Alaska 2018: Day 4 (4 of 12)

This is Day 4 of a 14 day trip from Seattle to Alaska and back. Click here for the prior and next entries.

Whitehorse to Northway

We breakfasted at the Whitehorse Starbucks, which is pretty nice even though they didn’t have smoothies; it’s hard to find good coffee in Whitehorse. We checked out of the hotel, loaded the plane and departed Whitehorse at 11:00am for the 2.5 hour flight to Northway Alaska.

Flying over a scattered layer

Note: I filed an international flight plan with Nav Canada. But I did not have or need a discrete squawk code. Normally, one would to cross an international border. But the AK-YT border is unique and does not require a discrete squawk code (it still requires EAPIS, Customs notification, a flight plan, and the usual documentation).

Kluane Lake
Colorful mountains W of Kluane Lake

This is an incredibly scenic flight with mountains, Kluane Lake, some old abandoned airports, then exiting NW out of the mountains into the low lying grassy plains toward Beaver Creek (the Canadian airport just a few miles from the border), then Northway, which is in the middle of a big, flat wetland.

At one point we saw a tall, straight funnel or column sticking straight up from the river. What was that? Maybe it was a geothermal spot creating a column of steam. I don’t know!

River funnel column
L Base to 23 at Northway

Northway is the point of entry with Customs. We landed spot-on-time to our estimated 12:30 local time (2.5 hours, minus 1 hour since Alaska in summer is GMT-8, 1 hour behind Yukon which is GMT-7). First Alaska landing — check the box! The customs officer met us as soon as we taxied to a stop. He walked around the airplane with some kind of hand-held scanner. Then we de-boarded and declared our shotgun. He checked our passports and we had a brief conversation about living in CA, WA and AK. Then we were on our way.

Northway airport has no fuel. So after landing, we flew for 15-20 minutes up to Tok (pronounced: “Toke” – the “o” is long) to refuel. But before departing Northway we walked into the RCO and met Trek, who was manning the station. He had answered our radio calls as we approached Northway. Trek gave me the latest weather and flight briefing with some local flying advice and friendly conversation. He also told us that our flying acquaintance Paul had passed through just 20 minutes earlier. Then we departed for Tok to refuel.

Flight time: H 69.1 – 71.7 = 2.6 hours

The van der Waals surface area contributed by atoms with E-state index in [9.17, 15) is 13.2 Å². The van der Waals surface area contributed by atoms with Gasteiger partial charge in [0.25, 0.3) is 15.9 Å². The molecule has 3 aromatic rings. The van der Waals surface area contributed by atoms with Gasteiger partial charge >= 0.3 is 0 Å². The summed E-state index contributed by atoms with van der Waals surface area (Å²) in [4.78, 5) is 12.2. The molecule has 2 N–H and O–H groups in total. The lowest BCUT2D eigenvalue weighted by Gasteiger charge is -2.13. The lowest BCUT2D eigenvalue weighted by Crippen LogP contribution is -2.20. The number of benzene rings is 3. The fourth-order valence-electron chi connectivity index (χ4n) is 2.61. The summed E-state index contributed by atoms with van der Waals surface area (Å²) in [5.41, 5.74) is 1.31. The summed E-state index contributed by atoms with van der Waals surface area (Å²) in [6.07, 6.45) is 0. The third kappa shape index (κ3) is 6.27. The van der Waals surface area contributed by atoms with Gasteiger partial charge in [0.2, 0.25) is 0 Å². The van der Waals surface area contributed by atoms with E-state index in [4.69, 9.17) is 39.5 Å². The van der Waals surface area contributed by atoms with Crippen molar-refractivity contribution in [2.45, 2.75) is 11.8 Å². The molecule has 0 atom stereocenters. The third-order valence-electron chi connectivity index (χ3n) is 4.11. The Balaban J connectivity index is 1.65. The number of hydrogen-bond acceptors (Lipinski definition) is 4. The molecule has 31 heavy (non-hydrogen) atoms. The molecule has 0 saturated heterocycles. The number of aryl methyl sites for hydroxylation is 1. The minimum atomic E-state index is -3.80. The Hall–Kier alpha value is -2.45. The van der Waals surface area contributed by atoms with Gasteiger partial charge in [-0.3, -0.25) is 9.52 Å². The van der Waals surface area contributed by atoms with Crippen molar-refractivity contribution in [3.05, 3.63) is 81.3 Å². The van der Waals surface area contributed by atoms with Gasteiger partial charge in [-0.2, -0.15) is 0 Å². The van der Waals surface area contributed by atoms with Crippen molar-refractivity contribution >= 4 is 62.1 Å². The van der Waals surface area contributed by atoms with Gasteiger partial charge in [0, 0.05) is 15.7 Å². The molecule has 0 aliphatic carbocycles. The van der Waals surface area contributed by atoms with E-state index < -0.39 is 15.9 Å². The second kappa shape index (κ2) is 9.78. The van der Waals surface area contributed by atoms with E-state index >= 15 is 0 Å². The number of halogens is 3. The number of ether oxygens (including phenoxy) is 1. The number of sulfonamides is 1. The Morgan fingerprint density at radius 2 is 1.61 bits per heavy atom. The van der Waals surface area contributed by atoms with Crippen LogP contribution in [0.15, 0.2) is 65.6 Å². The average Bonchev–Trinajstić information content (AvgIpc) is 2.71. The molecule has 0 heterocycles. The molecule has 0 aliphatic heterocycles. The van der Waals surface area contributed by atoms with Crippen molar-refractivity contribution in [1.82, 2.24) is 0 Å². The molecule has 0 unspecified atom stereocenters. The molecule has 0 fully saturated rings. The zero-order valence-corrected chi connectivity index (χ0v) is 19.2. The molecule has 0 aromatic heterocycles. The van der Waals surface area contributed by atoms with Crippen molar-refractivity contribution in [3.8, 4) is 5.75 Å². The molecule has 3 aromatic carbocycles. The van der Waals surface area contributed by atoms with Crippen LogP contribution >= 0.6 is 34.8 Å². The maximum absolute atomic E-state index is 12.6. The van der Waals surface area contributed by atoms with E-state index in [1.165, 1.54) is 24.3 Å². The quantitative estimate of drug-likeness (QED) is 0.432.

Flight track:

Northway to Tok

On final to 25 at Tok

Tok is a very small town with a full-service FBO, only 15-20 minutes flying from Northway.

They have a well-equipped aircraft maintenance shop and have computers and weather info. We refueled, used their computer room and phone to get a flight briefing and check the weather to Talkeetna. The pass between Tok and Gulkana looked OK, but the corridor between Gulkana and Anchorage looked marginal especially near Chickaloon pass and Sheep Mountain. We waited a while and checked the weather cams again. The trend was improving, so we took off. Worst case, we’d turn around and land at Gulkana or one of the several closer airports along our route.

Flight time: H 71.7 – 72.1 = 0.4 hours
Flight track:

Tok to Talkeetna

Approaching Mentasta Pass
Matanuska Glacier

We departed Tok flying through Mentasta pass, then SW over Gulkana, then entered the narrow pass toward Anchorage.

IFR: I Follow Rivers (or Roads)

All the while, monitoring and announcing on the RCO frequencies from the Alaska Aviator Handbook.  The Tahneta RCO said Chickaloon pass was IFR, but that was outdated and incorrect. After they said that, Paul chimed in on the radio, heading to Wasilla, and said he was flying it, and it was VFR.

R base to 19 at Talkeetna

It was indeed VFR, though MFR in a few spots. But the pass follows the river & the road, so you can’t get lost. We saw some incredible scenery.

Flight time: H 72.1 – 74.9 = 2.8 hours
Flight track:

Intrepid Travelers Reach Talkeetna

Total flying for the day: 5.8 hours.

We fueled up at Sheldon’s, then took a tie-down spot on the gravel. Dave from Sheldon’s drove up in a van to take us to the Talkeetna Hostel, where we were staying.

We recommend this hostel. Liz and Charlotte, who run it, were flexible and accommodated our plans which were made unpredictable by weather. Also, the house is a clean, warm, environment and we met different interesting young travelers every day.

We walked into town, bought some groceries, had a beer at one of the bars, and headed back. That evening we met fellow guests Kevin, Fred, Erin and Laura and had fun and interesting conversations.